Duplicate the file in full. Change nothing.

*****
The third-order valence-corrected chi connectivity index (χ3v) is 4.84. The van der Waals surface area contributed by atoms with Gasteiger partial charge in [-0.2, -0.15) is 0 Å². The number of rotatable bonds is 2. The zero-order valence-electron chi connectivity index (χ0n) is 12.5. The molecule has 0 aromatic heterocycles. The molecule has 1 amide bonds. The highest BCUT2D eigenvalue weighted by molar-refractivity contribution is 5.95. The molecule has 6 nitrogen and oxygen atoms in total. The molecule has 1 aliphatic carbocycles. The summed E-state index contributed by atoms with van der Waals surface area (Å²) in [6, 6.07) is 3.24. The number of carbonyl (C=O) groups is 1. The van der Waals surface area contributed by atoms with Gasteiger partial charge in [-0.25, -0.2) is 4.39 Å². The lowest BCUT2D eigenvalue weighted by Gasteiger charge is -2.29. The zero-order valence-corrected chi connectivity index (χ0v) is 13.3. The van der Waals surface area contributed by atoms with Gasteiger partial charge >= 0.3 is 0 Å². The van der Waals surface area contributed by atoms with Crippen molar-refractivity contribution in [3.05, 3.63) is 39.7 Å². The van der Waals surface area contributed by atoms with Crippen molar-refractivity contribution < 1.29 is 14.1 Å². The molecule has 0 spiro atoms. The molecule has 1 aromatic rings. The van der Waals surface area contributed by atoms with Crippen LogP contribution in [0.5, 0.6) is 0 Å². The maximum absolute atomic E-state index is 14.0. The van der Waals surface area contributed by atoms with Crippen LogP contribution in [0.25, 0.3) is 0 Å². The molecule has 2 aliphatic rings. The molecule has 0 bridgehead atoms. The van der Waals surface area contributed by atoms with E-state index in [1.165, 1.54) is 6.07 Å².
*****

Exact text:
The third-order valence-corrected chi connectivity index (χ3v) is 4.84. The van der Waals surface area contributed by atoms with Gasteiger partial charge in [-0.2, -0.15) is 0 Å². The number of rotatable bonds is 2. The zero-order valence-electron chi connectivity index (χ0n) is 12.5. The molecule has 0 aromatic heterocycles. The molecule has 1 amide bonds. The highest BCUT2D eigenvalue weighted by molar-refractivity contribution is 5.95. The molecule has 6 nitrogen and oxygen atoms in total. The molecule has 1 aliphatic carbocycles. The summed E-state index contributed by atoms with van der Waals surface area (Å²) in [6, 6.07) is 3.24. The number of carbonyl (C=O) groups is 1. The van der Waals surface area contributed by atoms with Gasteiger partial charge in [-0.25, -0.2) is 4.39 Å². The lowest BCUT2D eigenvalue weighted by Gasteiger charge is -2.29. The zero-order valence-corrected chi connectivity index (χ0v) is 13.3. The van der Waals surface area contributed by atoms with Gasteiger partial charge >= 0.3 is 0 Å². The van der Waals surface area contributed by atoms with Crippen molar-refractivity contribution in [3.05, 3.63) is 39.7 Å². The van der Waals surface area contributed by atoms with Crippen molar-refractivity contribution < 1.29 is 14.1 Å². The molecule has 0 spiro atoms. The molecule has 1 aromatic rings. The van der Waals surface area contributed by atoms with Crippen LogP contribution in [0.5, 0.6) is 0 Å². The maximum absolute atomic E-state index is 14.0. The van der Waals surface area contributed by atoms with Crippen LogP contribution in [0.25, 0.3) is 0 Å². The molecule has 2 aliphatic rings. The molecule has 0 bridgehead atoms. The van der Waals surface area contributed by atoms with E-state index in [1.165, 1.54) is 6.07 Å².